In the United States, we tend to take a certain level of accessibility for granted. Things are not perfect, but thanks to legislation like the ADA, Americans with disabilities can get around with relative ease. Unfortunately, this isn’t the case in all parts of the world. In St. Petersburg, Russia, authorities have begun enforcing a ban that effectively prevents people in wheelchairs from using the metro trains. All but nine of the city’s 64 metro stations require riders to descend underground on an escalator, and an escalator accident involving a chair-user prompted the drastic move of prohibiting wheelchairs from the 55 stations that make use of the moving staircases.
Cities have long served as a haven for Russians with disabilities. Traveling in the provinces in practically impossible in wheelchair, so urban areas have become beacon of opportunity and self-sufficiency within the disability community. This move St. Petersburg authorities threatens all that. The metro had been one of the only means for people in wheelchairs to move about the city (albeit somewhat precariously, as the aforementioned accident demonstrates). Without it, people like Alexei Kuzmin are effectively stranded. “They are humiliating us,” he told Radio Free Europe/Radio Liberty. “It’s discrimination. It is as if the metro is only for the fit.”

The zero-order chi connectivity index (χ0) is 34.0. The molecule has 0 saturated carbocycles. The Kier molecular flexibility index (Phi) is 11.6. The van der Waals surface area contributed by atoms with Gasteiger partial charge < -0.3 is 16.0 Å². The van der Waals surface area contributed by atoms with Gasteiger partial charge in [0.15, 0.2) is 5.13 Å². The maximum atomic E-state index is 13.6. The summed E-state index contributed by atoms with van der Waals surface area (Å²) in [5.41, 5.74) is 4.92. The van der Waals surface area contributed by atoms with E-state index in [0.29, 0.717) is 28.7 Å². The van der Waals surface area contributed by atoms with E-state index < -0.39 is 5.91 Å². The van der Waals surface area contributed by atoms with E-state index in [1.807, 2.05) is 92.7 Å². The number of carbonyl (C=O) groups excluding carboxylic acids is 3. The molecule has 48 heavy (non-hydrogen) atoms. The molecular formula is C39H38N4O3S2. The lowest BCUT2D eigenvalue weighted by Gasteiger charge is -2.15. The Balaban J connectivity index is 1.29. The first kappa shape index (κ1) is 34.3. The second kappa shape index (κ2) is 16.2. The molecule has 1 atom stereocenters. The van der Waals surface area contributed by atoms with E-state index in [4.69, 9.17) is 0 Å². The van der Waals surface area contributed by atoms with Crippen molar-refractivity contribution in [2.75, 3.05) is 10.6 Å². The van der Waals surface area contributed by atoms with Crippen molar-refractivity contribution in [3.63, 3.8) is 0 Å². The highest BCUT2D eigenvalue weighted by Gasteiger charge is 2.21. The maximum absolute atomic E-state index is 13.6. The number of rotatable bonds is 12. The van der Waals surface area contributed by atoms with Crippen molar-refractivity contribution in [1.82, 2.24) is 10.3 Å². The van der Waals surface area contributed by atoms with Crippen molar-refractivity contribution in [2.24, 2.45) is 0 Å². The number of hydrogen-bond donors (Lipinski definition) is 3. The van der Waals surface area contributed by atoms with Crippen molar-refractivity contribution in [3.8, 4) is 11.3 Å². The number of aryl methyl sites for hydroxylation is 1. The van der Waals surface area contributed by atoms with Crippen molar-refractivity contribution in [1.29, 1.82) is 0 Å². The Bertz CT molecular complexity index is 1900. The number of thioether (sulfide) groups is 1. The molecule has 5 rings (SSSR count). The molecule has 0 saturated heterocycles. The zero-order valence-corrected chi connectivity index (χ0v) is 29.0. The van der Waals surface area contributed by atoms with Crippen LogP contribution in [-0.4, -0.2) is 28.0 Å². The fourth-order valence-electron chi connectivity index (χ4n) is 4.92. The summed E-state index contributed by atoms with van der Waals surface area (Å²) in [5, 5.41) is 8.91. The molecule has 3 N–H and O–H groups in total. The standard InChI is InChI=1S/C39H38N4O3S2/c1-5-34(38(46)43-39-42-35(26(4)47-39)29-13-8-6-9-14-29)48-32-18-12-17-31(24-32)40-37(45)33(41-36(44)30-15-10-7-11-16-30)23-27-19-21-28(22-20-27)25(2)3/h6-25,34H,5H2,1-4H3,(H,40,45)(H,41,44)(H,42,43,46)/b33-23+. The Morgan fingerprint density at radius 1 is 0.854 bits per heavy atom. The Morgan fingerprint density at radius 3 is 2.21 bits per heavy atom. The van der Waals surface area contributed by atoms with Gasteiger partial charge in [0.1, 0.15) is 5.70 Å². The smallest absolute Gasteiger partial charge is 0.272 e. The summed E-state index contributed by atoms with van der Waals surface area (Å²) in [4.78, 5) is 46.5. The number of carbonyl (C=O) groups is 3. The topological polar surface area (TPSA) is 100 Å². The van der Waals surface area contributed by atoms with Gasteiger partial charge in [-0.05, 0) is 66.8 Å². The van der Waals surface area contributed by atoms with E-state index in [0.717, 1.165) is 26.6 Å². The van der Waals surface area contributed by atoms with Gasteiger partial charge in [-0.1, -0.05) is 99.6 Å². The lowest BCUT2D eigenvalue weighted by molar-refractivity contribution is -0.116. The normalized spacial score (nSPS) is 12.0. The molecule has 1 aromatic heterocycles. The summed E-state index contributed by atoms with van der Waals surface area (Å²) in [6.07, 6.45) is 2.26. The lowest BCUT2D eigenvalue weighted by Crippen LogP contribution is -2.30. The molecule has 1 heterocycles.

The issue has entered the public consciousness after a Moscow newspaper published a letter from a chair-using student who was turned away at the turnstiles. The Public Chamber, a state advisory board, reacted by calling the ban a violation of federal law and Aleksei Kozyrev, St. Petersburg’s rights ombudsman, has pledged action.
Accessibility appears to be a countrywide problem. While Moscow offers a special taxi service for its citizens with disabilities, trips must be scheduled two weeks in advance. Hopefully the attention spurred by these problems will prompt more equitable legislation in Russia, a country where people with disabilities are still referred to as “invalids.” BlazeSports is currently entering into a partnership with USAID that will bring us to Russia. It is inequities like this that prove our presence is needed, and we look forward to working to help improve the lives of Russians with disabilities.